Nature, Identity, and Pastoralism: Changing Landscapes and Shifting Paradigms in the Mongolian Taiga
Date of Award
Master of Science (MS)
Department of Sociology and Anthropology: Sociology
The traditional environment of pastoralism is under assault from land degradation, rangeland conservation, and development paradigms that alter the everyday lives of Tsataan Dukha reindeer herders in the Mongolian taiga. This paper seeks to analyze the ways in which identity is shaped through experiences of or relationships with particular nonhuman places and beings, and how the Tsataan Dukha renegotiate their individual and collective identities with changing local landscapes that exert considerable pressures upon the social, political, and economic organization of Dukha life. Senses of place and of space are intimately tied to a sense of self, so disruption in environmental and social organization alters traditional lifestyles and cultural forms for the Dukha. I argue that changes to natural landscapes, modernization pressures, and restricted access to ancestral pasturelands alter perceptions of collective and individual identity for Tsataan Dukha reindeer herders in northern Mongolia. By exploring place attachment, place identity, and analysis of Sami and Tsataan Dukha visibility, this research seeks to ethnographically anchor the complex specifics of local and global socioeconomic and environmental frictions in the lives of those being affected by rapid transformations of natural landscapes. This research also examines how the Dukha may operate beyond the liminal constraints of their current conditions by maintaining traditional landscapes and identities while simultaneously adapting to development paradigms, modernization initiatives, and changing natural environments in the Mongolian taiga.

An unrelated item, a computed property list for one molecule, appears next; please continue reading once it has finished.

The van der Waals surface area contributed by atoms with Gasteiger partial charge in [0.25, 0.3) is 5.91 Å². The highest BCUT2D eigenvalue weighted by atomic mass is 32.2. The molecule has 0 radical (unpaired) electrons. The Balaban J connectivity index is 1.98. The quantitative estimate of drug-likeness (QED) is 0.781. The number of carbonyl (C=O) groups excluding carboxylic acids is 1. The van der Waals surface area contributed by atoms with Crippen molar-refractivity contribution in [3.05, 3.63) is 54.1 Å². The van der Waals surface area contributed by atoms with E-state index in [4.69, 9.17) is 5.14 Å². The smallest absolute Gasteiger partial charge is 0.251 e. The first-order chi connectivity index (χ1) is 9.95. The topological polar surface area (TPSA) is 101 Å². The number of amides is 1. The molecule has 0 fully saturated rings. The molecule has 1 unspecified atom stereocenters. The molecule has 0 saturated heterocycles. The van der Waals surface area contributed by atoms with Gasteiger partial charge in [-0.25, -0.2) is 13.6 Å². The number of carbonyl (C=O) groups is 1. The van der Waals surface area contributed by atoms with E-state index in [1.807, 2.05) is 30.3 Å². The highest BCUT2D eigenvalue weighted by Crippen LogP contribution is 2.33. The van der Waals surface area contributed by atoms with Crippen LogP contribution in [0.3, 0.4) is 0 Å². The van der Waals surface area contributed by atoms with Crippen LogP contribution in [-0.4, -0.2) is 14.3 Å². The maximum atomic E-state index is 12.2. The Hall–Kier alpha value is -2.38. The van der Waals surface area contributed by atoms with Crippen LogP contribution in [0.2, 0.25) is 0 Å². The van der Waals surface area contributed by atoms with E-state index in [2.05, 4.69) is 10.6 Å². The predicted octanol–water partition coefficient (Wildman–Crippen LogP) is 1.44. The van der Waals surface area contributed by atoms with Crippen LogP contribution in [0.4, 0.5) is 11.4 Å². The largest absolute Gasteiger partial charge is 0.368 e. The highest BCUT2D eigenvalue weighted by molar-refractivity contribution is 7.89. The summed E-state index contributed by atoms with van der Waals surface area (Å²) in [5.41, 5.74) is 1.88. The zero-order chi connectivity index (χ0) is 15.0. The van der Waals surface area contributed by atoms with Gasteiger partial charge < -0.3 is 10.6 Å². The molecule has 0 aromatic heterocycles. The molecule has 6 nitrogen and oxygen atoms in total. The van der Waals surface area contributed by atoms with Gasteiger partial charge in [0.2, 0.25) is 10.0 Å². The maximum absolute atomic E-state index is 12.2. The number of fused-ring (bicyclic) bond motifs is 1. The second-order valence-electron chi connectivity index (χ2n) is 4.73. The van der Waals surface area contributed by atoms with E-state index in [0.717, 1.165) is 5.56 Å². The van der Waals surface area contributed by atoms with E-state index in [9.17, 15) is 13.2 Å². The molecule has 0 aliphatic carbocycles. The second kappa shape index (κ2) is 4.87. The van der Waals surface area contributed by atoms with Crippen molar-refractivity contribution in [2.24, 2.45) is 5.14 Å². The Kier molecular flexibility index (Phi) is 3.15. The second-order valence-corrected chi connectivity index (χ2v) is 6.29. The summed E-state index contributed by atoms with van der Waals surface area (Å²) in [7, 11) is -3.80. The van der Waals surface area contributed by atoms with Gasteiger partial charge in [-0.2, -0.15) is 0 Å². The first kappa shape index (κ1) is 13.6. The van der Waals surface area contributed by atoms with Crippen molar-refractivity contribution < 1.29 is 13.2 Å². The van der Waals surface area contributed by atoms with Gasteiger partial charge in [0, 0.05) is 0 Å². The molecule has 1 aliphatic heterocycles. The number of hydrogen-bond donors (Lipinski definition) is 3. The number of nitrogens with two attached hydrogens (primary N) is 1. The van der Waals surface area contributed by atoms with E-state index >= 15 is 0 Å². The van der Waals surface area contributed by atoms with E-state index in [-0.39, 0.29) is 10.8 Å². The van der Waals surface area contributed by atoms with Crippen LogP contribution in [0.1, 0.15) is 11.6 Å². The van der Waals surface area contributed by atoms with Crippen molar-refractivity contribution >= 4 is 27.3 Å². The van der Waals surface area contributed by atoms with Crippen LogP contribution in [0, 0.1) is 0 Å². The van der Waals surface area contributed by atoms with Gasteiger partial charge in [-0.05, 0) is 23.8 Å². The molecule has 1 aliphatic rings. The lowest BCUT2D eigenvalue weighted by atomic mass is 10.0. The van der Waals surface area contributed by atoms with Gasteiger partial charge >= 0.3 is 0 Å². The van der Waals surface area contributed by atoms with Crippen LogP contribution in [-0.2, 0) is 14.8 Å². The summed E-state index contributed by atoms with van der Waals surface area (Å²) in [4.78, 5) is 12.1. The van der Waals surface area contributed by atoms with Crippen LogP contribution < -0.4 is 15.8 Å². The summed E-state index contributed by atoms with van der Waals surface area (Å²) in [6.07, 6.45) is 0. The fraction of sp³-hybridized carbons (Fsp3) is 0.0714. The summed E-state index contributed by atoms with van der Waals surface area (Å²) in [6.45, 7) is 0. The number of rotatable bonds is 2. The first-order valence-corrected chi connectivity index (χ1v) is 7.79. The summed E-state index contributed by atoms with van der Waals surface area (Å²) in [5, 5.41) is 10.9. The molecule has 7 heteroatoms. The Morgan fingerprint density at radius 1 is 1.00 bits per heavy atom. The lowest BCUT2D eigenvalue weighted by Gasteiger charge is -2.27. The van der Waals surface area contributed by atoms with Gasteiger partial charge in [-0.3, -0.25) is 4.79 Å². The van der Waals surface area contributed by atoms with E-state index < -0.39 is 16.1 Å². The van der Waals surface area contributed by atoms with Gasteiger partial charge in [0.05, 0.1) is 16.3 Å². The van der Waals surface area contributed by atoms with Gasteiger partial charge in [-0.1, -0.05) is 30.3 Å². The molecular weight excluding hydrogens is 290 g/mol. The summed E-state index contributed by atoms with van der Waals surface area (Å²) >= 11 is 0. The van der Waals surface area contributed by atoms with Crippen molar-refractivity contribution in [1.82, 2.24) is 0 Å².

Vinson, Jessica, "Nature, Identity, and Pastoralism: Changing Landscapes and Shifting Paradigms in the Mongolian Taiga" (2019). Theses and Dissertations. 1053.
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Imported from ProQuest Vinson_ilstu_0092N_11386.pdf